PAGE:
When an elector votes in an election, he chooses as a representative not only one of his co-citizens, but also a political party. This is why many believe that there is a moral contract between the elected representative and the constituents who gave him a mandate based on a specific political agenda.

In order to restore the people’s confidence in their representatives, the Conservative Party of Quebec proposes to modify the Elections Act. The amendment will require an official elected under the banner of a given political party to resign should he decide to change political affiliation before the end of his mandate.

 

Société des établissements de plein air du Québec (SEPAQ)

A Conservative government will review the mission and relevance of SEPAQ.

 

Transparency in public administration

A Conservative government will support any political initiative to introduce greater transparency in public administration, and regardless of the level of government or the union.

 

Mechanism popular recall initiative

A Conservative government will implement a mechanism of popular initiative to force a recall election if one member has a severe failure in the exercise of its functions, has a serious attendance problems or availability to his constituents or if the member wants to change political party.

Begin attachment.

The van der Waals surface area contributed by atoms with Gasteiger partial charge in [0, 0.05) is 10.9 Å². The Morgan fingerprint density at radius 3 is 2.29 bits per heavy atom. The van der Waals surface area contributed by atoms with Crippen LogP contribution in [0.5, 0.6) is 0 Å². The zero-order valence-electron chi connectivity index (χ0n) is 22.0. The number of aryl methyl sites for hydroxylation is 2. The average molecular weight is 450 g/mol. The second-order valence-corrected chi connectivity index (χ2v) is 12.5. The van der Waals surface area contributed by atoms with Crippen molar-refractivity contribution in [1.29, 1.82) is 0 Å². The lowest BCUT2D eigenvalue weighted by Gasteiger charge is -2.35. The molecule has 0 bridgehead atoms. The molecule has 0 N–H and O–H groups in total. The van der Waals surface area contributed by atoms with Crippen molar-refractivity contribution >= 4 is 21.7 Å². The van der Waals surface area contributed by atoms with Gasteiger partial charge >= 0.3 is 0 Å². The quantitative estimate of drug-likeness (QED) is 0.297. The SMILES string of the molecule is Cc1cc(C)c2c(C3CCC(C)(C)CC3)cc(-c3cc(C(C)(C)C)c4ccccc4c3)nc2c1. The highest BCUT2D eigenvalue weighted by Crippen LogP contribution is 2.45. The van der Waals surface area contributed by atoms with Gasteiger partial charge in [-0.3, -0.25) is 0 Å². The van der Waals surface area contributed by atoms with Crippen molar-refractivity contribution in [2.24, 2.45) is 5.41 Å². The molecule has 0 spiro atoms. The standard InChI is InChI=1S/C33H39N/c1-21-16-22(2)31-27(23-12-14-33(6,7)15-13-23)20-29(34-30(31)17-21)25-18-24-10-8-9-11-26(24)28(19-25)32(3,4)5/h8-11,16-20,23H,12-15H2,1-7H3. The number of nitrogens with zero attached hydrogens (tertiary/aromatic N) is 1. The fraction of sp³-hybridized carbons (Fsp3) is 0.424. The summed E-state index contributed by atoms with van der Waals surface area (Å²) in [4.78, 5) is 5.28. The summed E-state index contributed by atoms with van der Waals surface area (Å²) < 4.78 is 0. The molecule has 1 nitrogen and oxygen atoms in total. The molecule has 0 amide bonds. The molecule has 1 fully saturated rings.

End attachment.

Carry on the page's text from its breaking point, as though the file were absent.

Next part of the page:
Data processing

A Conservative government will promote the use of free software and software complying with the documentation standards of the public service, with the aim to reduce the state's reliance on sole suppliers, contracts and licenses private alternatives expensive reducing its ability to take advantage of a free market mechanism and a skilled workforce both internally and jeopardizing the sustainability of the information produced by the State.

 

Commission of the National Capital

A Conservative government will abolish the Commission of the National Capital, which is no longer necessary because Quebec City can perfectly handle the promotional and tourism component.

 

Department of International Relations

A Conservative government will abolish completely the Ministry of International Relations, close all Quebec delegations abroad without exception, will repatriate the delegates and their staff (with compensation) and will dispose of the leases and buildings concerned.